First off, 4-wide drag racing isn’t a new marketing tool, examples of 4-wide drag racing go back to the 1960’s. I live in Illinois. One of the older drag strips in Illinois is Byron Dragway, which has wide lanes. This was done to enable 4-wide racing, which was held at Byron for some time, though this has since been discontinued. 4-wide racing has proven popular through the ages, but it’s not been given a proper treatment until now.

Second off, I don’t know if you have been paying attention to television ratings and attendance numbers, but you might want to start. Saturday and Sunday were great days for The Strip at Las Vegas because both days were sold out. For a form of drag racing that “most fans hate,” ticket sales were very high. The stands were full, so people were watching the event. As of this writing, television ratings haven’t been released, but I’m willing to bet that they were good, since the NHRA didn’t have much competition last Sunday.

The NHRA is doing better business than ever. Ticket sales, and television ratings are up. More people are getting turned on to the NHRA. As such, change will come to the sport. In this case, the NHRA and Burton Smith took something that had been done historically in drag racing, and made it work for the 21st Century. If you can’t accept that the sport is going to have to try new things to bring in more people, and in turn, more sponsorship money, then grow up. The NHRA owes you nothing, and they don’t have to lose money and lose television ratings and ticket sales because some anonymous keyboard warriors want things to stay the same.

It should also be noted that both Jeff Gordon and Dale Earnhardt Jr. have expressed a fondness for 4-wide racing. I guess one of the greatest NASCAR drivers in history, and one of the most popular NASCAR drivers in history shouldn’t have a voice, but a bunch of loser douches that nobody has heard of or care about should have the loudest voice.

Another thing that needs to be noted is that if 4-wide racing isn’t working, and people don’t like it, then the NHRA would stop doing it. Mello Yello, Sunoco, Lucas Oil, Goodyear and FOX Sports have a lot of pull. If they thought that 4-wide racing wasn’t profitable, they would convince the NHRA to stop it. The fact that not one, but two drag strips have been reconfigured for 4-wide racing is quite telling, since the amount of money that is needed to make this change is a lot. If the strips weren’t confident it wouldn’t work, they would not reconfigure the track, and save themselves a lot of time and money.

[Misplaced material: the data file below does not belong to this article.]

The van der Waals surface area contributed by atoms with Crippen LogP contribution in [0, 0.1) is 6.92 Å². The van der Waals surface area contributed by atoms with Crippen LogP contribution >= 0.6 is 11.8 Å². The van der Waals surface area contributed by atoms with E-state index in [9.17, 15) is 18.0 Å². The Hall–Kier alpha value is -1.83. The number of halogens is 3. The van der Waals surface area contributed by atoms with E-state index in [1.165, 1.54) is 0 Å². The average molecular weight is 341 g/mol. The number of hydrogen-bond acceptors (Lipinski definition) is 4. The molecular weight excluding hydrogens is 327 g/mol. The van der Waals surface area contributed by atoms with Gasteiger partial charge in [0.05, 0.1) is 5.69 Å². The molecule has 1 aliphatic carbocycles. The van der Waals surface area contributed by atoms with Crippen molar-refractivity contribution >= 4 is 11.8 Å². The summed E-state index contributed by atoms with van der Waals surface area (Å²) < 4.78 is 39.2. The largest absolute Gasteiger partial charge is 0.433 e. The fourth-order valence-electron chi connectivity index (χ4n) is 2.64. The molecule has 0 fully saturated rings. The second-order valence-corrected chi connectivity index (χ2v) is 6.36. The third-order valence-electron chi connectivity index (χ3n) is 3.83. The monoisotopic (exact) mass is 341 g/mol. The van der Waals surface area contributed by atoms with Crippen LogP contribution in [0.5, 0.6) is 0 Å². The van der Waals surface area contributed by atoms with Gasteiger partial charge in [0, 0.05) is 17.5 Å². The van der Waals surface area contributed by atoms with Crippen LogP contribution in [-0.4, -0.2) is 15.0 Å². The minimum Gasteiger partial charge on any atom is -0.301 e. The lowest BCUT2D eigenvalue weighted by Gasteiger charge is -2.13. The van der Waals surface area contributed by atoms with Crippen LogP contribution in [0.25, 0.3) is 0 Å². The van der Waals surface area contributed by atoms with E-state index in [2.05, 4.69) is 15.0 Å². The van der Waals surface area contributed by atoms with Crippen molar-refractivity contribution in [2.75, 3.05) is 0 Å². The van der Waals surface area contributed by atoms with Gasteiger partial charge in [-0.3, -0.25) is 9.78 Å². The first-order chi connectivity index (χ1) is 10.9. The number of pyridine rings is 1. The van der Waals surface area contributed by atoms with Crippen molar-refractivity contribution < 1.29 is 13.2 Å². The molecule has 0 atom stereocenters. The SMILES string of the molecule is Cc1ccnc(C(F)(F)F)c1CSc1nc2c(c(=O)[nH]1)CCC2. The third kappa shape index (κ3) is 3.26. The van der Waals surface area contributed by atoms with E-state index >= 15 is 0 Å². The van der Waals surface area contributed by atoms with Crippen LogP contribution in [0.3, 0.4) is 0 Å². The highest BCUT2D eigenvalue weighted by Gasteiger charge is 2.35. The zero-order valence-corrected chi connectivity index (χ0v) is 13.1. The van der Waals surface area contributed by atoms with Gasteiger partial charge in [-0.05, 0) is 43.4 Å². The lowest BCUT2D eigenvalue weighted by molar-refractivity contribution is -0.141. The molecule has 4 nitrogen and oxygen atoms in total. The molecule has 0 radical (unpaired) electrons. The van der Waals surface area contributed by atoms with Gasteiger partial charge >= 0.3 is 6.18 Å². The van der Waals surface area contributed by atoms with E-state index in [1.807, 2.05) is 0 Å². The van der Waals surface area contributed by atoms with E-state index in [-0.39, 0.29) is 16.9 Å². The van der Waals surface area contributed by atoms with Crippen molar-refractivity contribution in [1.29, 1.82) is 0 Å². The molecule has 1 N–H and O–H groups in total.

The bottom line here is that 4-wide racing is working. If you can’t look at the evidence and see that, then you clearly can’t see the forest for the trees. I hate selfish sports purists, and I hate people who can’t handle the fact that the world is changing. Get off Twitter, get off Instagram, and get a real life…for many of you, that would be an improvement.

My Thoughts on The Clydesdale Effect, and Dewey Rider

By David G. Firestone

Got a couple of things to discuss this week, but before I get to the heart of the subject, I need to discuss a slight change to the proceedings this week. Due to the fact that there is no Cup series race this week, I’m not going to grade paint schemes this week. The Tracker is ready to go, but I will resume grading schemes next week.

Now onto something that, at least to me, makes no sense. I read Uni-Watch on a regular basis, and recently saw a link to a picture of Yale lacrosse players wearing headscarves as a way to block out peripheral vision. Now, this is not a new thing, because drag racing has been doing this for some time. Jack Beckman referred to it as “the Clydesdale Effect.” These are examples of how drivers modify their helmet visors:Now in drag racing, it makes sense, because this is a picture of what you need to focus on:That isn’t that much, since you really only need to focus on your lane. In lacrosse however, you need to be aware of everything around you. You need to know where your teammates are, as well as your opponents. You need to know where the ball is in relation to where you are, and where the goal is. Why would you cut down on peripheral vision? It doesn’t make any sense. No other sport besides drag racing needs The Clydesdale Effect, because in no other sport would ever need it. It makes even less sense when you realize that a lacrosse field has a 110 yards by 60 yards dimensions. Blocking players vision with The Clydesdale Effect could only lead to injury.